Netflix's stock recently went into a tailspin as the company announced the loss of nearly a million customers in the last few months. Netflix exemplifies a success story going bad because of both external factors related to "creative destruction" stemming from technological change and competition, and internal factors that are related to strategic misalignment of business models and a failure to put customers' needs first. It also shows how good decisions in an earlier environment can come back to haunt you when conditions change.
Let Netflix's recent problems offer the following lessons to entrepreneurs and leaders of technology companies:
•Beware the gales of creative destruction. Netflix became hugely successful and beat out incumbent Blockbuster because it rode the technological wave of the Internet and DVDs successfully. It did this by building a business model around web-based browsing of selections, prompt delivery, online recommendation systems and exploitation of "the tail of the distribution" by stocking DVDs that appeal to a small percentage of the viewing population. However, many of the capabilities and strategies suited for this business model were rendered obsolete by video streaming technology, and competitors such as Amazon that had similar or better capabilities. Netflix's missteps were due to an inability to foresee the consequences of the force of creative destruction, and thus to renew itself in the face of change.
•Don't get caught in the middle. In the last three years, Netflix's strategy was misaligned as it hedged across two different business models. DVD by mail and video streaming had different value propositions, different benefits and different cost structures. One pricing model for both formats created pressure within the organization and exacerbated the inconsistencies between the two business models. The best approach to a new technology may have been to be ambidextrous from the get-go and to think through which capabilities and strategies were synergistic and which ones were at odds with each other.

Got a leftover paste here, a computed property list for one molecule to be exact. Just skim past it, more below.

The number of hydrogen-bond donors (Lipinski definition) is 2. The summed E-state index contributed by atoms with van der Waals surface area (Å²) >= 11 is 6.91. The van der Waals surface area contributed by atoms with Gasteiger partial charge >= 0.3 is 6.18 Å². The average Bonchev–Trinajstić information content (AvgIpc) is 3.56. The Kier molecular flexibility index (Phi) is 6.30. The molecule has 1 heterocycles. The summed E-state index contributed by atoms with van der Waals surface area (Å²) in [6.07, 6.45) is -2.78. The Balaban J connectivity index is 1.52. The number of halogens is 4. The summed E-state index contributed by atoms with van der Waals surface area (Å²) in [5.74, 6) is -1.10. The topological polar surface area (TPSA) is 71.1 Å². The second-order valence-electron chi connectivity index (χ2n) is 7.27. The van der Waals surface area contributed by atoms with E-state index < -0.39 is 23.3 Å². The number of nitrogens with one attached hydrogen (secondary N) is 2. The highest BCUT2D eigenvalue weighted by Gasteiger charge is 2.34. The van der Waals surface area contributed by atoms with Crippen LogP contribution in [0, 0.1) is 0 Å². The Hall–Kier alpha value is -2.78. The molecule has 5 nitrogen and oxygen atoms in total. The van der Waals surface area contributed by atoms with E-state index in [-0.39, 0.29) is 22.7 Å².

•Don't lose sight of customer needs. When Netflix did finally try to resolve the issues related to inconsistencies across its business models, it lost sight of what was appealing about the company to customers in the first place. A lack of customer-centricity was evident in Netflix's brusque initial communication about price hikes. The message had to be softer, especially in these times of economic distress. And in any case, with a poor library of video-streaming movies, why would consumers be willing to pay a jarring 60 percent more?
•Hard negotiations with complementors (companies with complementary products/services and mutual customers) and suppliers can come back to bite you. Netflix's aggressive bargaining around prices in the DVD-by-mail business had antagonized studios and content providers. The format change to video streaming allowed studios to gain back bargaining power, and they were less willing to provide preferential access to Netflix. For example, Walt Disney and Sony pulled back their video streaming offerings through Netflix. Further, the new technology permitted studios to get a lot more money for their offerings (in a pay-per-view as opposed to pay-per-DVD system), which greatly impacted Netflix's cost structure in video streaming. The not-so-great value proposition offered through video streaming was exacerbated due to poor complementor/supplier relationships.
•Once lost, credibility is hard to gain back. Splitting into two companies and then reversing that decision weeks later implies a lack of foresight and thought. Regardless of how much thought they may have actually poured into the original decision, Netflix came across as lacking a clear plan and looking rudderless. Subsequent attempts to regain credibility have been marred by the lack of coherence; as a result, critical stakeholders (consumer and stockholders) are questioning the future viability of a once very successful company.
Rajshree Agarwal is dean's chair in strategy and entrepreneurship at the University of Maryland's Robert H. Smith School of Business. Her email is email@example.com. Raj Echambadi is an associate professor of business administration at the College of Business as the University of Illinois. His email is firstname.lastname@example.org.